Grains: Wheat Berries

A wheat berry is the seed of any species of wheat. If you buy a product labeled “wheat berries” in our local U.S. stores, it is likely the berry of common wheat, unless it is otherwise specified. All wheat berries are whole grains, as they include the bran, germ, and endosperm.

About wheat

Many species of wheat make up the genus Triticum. The most widely grown is common wheat, T. aestivum. Hard winter wheats are planted in the autumn; flours made from winter wheat have a lot of gluten and are used to make bread flour for yeast bread. Spring wheats, in contrast, are “soft”, and have less gluten. They are blended with winter wheat to make all purpose flour, or used alone for cake flour. Durum is the hardest wheat, and it is usually planted in the spring in the US. Durum wheat is used in making pasta. Whole wheat flour is made from the entire wheat berry, while other flours are made from only parts of the wheat berry.

So far I have discussed freekeh, farro, cracked wheat, and bulgur. I need a quick review, so here goes! Freekeh is made from green durum wheat, and farro from a species of wheat that includes spelt, einkorn, and emmer. Both can be found as full berries. Different treatments such as parboiling, roasting, and cracking or grinding lead to different commercial products: I had cracked freekeh and whole farro. Bulgur and cracked wheat are made either from durum wheat or from a mixture of several different species of wheat – on the internet, one website claims bulgur is an ancient grain. Freekeh and farro are definitely ancient grains. All of the above grains are whole wheat products.

Wheat berries are the same as wheat “groats”. The term “groats” is more common when describing oat products.

Wheat berries

Wheat berries can be cooked and used much like farro, freekeh, bulgur, and cracked wheat. But in the past, I bought them solely for making sprouts for bread.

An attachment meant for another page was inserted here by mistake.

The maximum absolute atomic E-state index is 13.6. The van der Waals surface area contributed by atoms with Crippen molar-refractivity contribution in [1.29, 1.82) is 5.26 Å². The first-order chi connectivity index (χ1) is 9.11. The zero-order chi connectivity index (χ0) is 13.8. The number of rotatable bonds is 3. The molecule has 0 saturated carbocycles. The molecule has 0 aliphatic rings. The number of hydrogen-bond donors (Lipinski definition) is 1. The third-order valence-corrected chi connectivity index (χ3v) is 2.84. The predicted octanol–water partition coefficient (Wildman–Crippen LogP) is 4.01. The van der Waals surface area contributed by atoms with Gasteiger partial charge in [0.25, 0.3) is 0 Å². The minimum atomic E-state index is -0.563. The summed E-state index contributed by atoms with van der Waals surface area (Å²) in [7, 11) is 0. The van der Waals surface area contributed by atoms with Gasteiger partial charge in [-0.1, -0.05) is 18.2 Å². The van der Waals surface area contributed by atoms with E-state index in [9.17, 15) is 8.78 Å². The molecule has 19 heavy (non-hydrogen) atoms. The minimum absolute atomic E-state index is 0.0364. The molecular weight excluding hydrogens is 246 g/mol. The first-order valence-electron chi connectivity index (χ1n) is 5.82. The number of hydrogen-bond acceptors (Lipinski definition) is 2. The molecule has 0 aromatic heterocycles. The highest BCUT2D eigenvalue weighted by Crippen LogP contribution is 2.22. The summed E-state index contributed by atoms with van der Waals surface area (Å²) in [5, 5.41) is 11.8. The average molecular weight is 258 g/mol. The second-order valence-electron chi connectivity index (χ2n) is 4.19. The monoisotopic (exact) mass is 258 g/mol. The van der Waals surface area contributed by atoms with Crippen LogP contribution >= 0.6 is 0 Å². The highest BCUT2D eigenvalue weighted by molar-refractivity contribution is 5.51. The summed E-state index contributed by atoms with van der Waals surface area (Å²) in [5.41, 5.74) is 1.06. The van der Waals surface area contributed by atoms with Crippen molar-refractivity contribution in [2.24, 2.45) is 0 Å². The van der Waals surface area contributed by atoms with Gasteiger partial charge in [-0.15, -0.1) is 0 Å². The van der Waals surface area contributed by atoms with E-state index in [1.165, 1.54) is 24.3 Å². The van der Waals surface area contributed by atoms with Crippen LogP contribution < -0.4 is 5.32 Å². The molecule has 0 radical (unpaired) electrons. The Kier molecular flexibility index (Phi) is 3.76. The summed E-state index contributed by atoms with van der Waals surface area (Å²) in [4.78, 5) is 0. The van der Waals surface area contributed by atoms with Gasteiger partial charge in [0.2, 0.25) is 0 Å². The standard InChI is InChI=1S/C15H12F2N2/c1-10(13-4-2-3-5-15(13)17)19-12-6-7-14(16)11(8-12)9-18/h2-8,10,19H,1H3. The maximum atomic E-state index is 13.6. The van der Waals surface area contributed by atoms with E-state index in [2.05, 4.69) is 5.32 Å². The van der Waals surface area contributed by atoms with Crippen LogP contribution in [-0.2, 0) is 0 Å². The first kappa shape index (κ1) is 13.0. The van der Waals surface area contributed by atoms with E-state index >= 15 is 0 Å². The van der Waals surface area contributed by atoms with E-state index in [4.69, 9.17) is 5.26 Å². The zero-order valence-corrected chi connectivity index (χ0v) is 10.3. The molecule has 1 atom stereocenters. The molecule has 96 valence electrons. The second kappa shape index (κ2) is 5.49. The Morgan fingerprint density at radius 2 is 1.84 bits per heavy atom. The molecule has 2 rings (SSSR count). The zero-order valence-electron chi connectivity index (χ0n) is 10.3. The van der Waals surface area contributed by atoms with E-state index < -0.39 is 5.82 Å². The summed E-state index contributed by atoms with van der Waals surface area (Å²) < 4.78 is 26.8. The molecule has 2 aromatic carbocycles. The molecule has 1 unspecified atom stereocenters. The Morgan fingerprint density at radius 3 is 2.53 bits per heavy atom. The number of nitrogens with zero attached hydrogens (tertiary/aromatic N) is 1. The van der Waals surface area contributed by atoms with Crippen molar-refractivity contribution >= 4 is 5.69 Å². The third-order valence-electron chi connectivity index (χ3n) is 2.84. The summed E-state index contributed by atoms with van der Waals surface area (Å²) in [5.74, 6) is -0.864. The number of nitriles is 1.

Around the 1970s-80s, “Sprouted Wheat Bread” was popular in local stores. Me the bread making nut wanted to make my own sprouted wheat bread. I came across a recipe in a Bon Appetite magazine calling for milk, margarine, yeast, molasses, honey, ginger, gluten flour, whole wheat flour, white flour, and wheat berry sprouts. I adapted the recipe and made it my own, making changes over the years as I went from hand-kneaded bread to mixer-kneaded bread to breadmaker-kneaded bread. Here is a link to the sprouted wheat bread entry in an old blog that I wrote in 1999.

Sprouts can be made from just about any whole seed. You simply soak the seeds in water overnight, drain them, then water them daily and wait several days for them to sprout fully. Sprouts were very popular in the 1970s and 80s, especially alfalfa sprouts (Alfalfas Market in Boulder was named for them). A year or so ago, I decided I wanted to make sprouts again, so I searched local stores. Store after store – but no sprouting seeds! Even at Sprouts Market! I checked the produce sections for prepared, packaged sprouts and even those were sometimes hard to find.